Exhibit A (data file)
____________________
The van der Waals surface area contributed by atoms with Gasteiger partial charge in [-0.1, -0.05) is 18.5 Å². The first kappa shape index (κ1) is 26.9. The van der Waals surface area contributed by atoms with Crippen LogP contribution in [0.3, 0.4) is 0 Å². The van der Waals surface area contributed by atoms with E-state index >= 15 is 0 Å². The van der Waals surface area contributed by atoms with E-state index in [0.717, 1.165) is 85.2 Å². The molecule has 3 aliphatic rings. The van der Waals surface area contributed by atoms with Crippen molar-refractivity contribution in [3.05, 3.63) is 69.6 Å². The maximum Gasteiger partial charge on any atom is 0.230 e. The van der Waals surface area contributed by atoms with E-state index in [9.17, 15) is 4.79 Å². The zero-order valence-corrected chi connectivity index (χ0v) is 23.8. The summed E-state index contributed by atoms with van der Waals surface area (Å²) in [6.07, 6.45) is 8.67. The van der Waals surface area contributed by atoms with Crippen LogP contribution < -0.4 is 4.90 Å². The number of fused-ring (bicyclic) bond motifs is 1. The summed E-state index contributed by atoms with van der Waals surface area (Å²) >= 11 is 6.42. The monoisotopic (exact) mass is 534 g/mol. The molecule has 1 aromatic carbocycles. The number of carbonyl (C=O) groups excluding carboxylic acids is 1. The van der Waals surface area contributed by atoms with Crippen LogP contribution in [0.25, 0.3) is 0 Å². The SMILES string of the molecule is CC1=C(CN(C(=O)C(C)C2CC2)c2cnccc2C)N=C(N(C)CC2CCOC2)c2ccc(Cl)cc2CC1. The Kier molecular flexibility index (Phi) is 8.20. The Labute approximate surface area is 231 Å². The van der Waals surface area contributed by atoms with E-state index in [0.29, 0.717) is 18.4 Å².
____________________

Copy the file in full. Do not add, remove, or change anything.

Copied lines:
The van der Waals surface area contributed by atoms with Gasteiger partial charge in [-0.1, -0.05) is 18.5 Å². The first kappa shape index (κ1) is 26.9. The van der Waals surface area contributed by atoms with Crippen LogP contribution in [0.3, 0.4) is 0 Å². The van der Waals surface area contributed by atoms with E-state index >= 15 is 0 Å². The van der Waals surface area contributed by atoms with E-state index in [0.717, 1.165) is 85.2 Å². The molecule has 3 aliphatic rings. The van der Waals surface area contributed by atoms with Crippen molar-refractivity contribution in [3.05, 3.63) is 69.6 Å². The maximum Gasteiger partial charge on any atom is 0.230 e. The van der Waals surface area contributed by atoms with E-state index in [9.17, 15) is 4.79 Å². The zero-order valence-corrected chi connectivity index (χ0v) is 23.8. The summed E-state index contributed by atoms with van der Waals surface area (Å²) in [6.07, 6.45) is 8.67. The van der Waals surface area contributed by atoms with Crippen LogP contribution < -0.4 is 4.90 Å². The number of fused-ring (bicyclic) bond motifs is 1. The summed E-state index contributed by atoms with van der Waals surface area (Å²) >= 11 is 6.42. The monoisotopic (exact) mass is 534 g/mol. The molecule has 1 aromatic carbocycles. The number of carbonyl (C=O) groups excluding carboxylic acids is 1. The van der Waals surface area contributed by atoms with Crippen LogP contribution in [0.25, 0.3) is 0 Å². The SMILES string of the molecule is CC1=C(CN(C(=O)C(C)C2CC2)c2cnccc2C)N=C(N(C)CC2CCOC2)c2ccc(Cl)cc2CC1. The Kier molecular flexibility index (Phi) is 8.20. The Labute approximate surface area is 231 Å². The van der Waals surface area contributed by atoms with E-state index in [0.29, 0.717) is 18.4 Å².